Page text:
It's easy to forget that the first time the world was introduced to Mike Myers' wonky-toothed and bespectacled British superspy back in 1997 with Austin Powers: International Man of Mystery, precious few people went to see it. The film eventually gathered a huge following when it was released on VHS, and the formula was recycled again for the smash-hit sequel, The Spy Who Shagged Me (1999). The character and his arch-nemesis Dr. Evil are now so ingrained in popular culture that it's quite bizarre to think that you could once shout "oh, behave!" or "yeah, baby!" at a friend to receive a look of utter bewilderment in return.The franchise proved so popular that its two sequels repeated the same gags and failed to really move the story on. Despite this obvious flaw, The Spy Who Shagged Me and the (as of 2016) final instalment Goldmember still managed to generate enough belly laughs to give them a pass, often relying on the irresistible comedic charm of its star Mike Myers. However, it was clear that the series was running out of steam by the time number 3 came around, as Goldmember remains the least funny of the trilogy, introducing a forgettable baddie in the form of the titular gold-obsessed, skin-munching Dutch supervillain, also played by Myers.Yet the film kicks off with the greatest gag of all the movies. Just as we think we're watching an over-the-top set-piece from one of Austin's missions, its soon revealed to be a movie within a movie, with Tom Cruise wearing the spectacles and Kevin Spacey as Dr. Evil. We are then treated to the expectedly ridiculous, but entirely endearing, opening dance sequence, this time involving Britney Spears. Its a level of hilarity that the remainder of the movie sadly fails to maintain. For the first time we get to meet Austin's father in the form of Michael Caine, and Beyonce Knowles donning an impressive afro and plenty of sass as Foxxy Cleopatra, in a loving tribute to blaxploitation.The bulk of the movie consists of the characters being restrained by their own eccentricities, which after two previous movies starts to stretch the humour a bit thin. Like Fat Bastard from the second entry, Goldmember is a one-joke character when the joke isn't that funny to begin with. His innuendos and disgusting habit repulse to the point of being simply unpleasant. Its at its best when it sticks to what made the franchise so lovable to begin with - the Bond pastiches. There's a ludicrous masterplan in there somewhere and the scenes in which Austin and Evil go face-to-face are as priceless as ever, but when Myers tries to insert some dramatic weight to the mix involving Austin's daddy issues the movie starts to drag. By the end, its clear that he picked the right time to wave goodbye to his most successful character (although he hasn't had much luck since).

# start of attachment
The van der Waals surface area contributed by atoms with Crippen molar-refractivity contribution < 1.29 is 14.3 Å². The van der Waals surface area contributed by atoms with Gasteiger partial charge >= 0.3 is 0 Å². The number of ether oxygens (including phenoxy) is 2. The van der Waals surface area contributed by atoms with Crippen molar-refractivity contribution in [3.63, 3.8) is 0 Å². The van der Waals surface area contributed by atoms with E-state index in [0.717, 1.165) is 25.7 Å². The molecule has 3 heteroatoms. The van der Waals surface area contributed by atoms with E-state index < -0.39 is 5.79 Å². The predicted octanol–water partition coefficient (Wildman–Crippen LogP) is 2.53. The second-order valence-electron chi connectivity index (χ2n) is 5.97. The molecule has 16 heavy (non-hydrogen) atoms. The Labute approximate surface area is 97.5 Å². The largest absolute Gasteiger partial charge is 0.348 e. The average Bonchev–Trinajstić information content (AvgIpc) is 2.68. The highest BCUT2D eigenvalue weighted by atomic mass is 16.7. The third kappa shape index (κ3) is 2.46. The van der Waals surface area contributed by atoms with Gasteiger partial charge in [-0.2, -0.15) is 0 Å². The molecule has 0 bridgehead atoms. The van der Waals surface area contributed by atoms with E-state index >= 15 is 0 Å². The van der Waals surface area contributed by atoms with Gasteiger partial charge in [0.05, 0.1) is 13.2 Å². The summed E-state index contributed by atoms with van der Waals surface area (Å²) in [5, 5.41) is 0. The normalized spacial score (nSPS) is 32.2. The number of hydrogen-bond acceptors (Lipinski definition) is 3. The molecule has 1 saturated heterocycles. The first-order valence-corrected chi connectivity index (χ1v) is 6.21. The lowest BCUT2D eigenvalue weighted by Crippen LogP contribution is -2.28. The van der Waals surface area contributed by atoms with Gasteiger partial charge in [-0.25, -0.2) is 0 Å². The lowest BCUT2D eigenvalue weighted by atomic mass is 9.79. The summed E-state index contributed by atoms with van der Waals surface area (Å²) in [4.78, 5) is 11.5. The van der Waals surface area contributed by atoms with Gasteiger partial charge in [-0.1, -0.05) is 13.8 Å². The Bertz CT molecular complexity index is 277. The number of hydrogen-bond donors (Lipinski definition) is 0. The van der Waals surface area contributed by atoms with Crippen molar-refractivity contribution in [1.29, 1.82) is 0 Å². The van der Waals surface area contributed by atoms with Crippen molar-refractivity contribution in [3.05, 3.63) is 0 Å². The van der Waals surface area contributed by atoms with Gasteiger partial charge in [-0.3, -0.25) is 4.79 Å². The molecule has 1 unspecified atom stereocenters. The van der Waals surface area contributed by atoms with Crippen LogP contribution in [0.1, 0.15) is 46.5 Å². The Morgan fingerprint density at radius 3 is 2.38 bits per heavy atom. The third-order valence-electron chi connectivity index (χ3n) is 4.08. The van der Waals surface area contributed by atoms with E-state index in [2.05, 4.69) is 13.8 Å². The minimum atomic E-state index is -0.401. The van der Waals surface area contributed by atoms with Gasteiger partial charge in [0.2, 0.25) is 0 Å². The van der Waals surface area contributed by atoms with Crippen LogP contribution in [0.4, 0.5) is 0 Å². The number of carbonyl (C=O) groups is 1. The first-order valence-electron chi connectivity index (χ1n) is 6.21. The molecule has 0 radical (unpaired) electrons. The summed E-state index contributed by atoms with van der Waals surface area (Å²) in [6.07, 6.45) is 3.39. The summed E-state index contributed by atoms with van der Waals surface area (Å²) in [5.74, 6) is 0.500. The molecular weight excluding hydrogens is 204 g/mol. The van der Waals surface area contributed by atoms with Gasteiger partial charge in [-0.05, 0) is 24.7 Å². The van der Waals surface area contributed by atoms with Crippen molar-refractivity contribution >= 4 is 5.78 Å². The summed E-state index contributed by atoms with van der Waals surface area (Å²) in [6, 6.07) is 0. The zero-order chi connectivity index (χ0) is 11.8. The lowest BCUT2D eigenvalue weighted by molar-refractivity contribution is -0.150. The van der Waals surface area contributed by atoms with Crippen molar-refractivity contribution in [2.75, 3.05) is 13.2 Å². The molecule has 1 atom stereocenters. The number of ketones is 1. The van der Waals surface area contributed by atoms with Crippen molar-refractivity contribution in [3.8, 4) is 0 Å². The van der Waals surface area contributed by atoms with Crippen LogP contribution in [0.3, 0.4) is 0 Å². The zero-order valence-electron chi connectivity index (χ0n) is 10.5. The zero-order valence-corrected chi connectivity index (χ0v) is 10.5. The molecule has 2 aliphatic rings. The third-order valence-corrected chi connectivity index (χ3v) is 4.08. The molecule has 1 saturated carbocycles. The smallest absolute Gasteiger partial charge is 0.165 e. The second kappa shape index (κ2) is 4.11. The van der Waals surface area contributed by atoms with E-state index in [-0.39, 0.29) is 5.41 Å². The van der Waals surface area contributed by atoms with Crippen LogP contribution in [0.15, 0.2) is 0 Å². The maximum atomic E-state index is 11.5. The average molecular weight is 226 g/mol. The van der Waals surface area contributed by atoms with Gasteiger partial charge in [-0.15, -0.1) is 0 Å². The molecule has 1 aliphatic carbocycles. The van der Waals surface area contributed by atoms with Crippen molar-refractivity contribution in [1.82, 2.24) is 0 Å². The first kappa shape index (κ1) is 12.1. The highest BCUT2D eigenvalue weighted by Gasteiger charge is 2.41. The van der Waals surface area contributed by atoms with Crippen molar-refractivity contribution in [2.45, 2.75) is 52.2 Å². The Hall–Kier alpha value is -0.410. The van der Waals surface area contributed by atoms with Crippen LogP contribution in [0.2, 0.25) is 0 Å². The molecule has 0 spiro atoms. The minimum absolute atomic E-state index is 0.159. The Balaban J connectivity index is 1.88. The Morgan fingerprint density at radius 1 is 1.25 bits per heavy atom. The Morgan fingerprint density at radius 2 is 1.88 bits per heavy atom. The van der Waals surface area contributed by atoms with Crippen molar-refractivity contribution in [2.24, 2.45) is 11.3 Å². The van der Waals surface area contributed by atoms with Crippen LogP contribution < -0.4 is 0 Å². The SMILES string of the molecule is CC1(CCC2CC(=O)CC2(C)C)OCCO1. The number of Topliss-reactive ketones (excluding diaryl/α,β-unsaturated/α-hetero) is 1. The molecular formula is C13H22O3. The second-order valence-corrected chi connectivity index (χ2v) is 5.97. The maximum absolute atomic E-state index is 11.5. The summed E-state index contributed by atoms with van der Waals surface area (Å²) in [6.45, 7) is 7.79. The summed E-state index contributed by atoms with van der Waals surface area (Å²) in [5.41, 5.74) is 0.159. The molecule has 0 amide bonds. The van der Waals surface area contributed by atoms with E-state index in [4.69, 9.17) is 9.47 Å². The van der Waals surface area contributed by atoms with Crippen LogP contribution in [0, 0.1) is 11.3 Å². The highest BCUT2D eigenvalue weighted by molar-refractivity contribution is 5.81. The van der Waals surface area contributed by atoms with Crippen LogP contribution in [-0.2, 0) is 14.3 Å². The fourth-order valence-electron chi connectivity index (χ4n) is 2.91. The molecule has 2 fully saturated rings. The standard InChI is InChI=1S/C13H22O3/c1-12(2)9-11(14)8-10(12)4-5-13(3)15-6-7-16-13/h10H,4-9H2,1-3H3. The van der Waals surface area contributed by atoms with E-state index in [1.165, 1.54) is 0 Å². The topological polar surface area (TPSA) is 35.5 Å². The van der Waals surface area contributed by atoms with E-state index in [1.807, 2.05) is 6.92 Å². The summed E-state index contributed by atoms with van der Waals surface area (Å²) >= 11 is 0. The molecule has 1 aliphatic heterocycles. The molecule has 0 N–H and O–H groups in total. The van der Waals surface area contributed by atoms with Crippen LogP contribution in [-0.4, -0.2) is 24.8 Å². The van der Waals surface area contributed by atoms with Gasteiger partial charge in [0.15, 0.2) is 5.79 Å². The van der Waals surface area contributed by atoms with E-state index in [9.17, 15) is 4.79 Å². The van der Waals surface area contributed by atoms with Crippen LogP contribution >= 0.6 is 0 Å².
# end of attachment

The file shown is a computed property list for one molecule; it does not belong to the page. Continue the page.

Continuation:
Having recently revisited the Austin Powers franchise, it was abundantly clear within 10 minutes that this 3rd offering was not up to par. In fact, I would go as far as to say this instalment was a mistake by all involved.Here are some reasons that stand out: 1) Poorly recycled jokes from the previous films at nearly every opportunity. I get they were trying to tie them together in an attempt to make it funny, but it just highlighted how they had run out of good ideas.2) The Fat Bastard cameos were neither welcome nor warranted. The character was best left as he was and the attempts to 'humanise' him fell flat. The film did not need him.3) Goldmember was not a good new character.Poorly thought out.4) The 'mole' incident was excruciating and went on too long, and shouldn't have happened multiple times! 5) Mini Me changing sides, and dressing up as Austin was rather annoying.6) They ran out of ideas for Scott Evil and so by making him evil ruined his character. The lasting image of him doing 'the laugh' sums this up.7) The 70'sish scenes were too over the top, even for a film like this, and didn't feel as believable or as fun as the 60's from the first films.8) I know that these films were never meant to be plot driven, but the previous two flowed better and were not just about the gags. This 1 felt like it ditched the story somewhat to focus on an all out assault.9) The 'Just the Two of Us' scene from 'The Spy Who Shagged Me' was fun and surprising, and felt natural. The follow up here of 'Hard Knock Life' was exactly the opposite, considering they were in a prison. It felt forced and was overly annoying.10) Beyonce's character added little to the film beyond adding clichéd 70'sness.11) Michael Caine?! Michael Caine as Austin's dad was pointless and didn't need to be there. His character was completely unnecessary.12) The cameos were far too excessive and only to show off who they could fit into the film. They didn't fit nicely with the film.13) The 'Silence of The Lambs' parody was AWFUL! Rant over! At least I had more fun writing that than I did watching this film.I heard there was talks of a 4th film but this may or may not ever happen. If it did I still have enough respect for the franchise to check it out. However, this was a complete mess, and if it was anything like this then it will be ruined forever.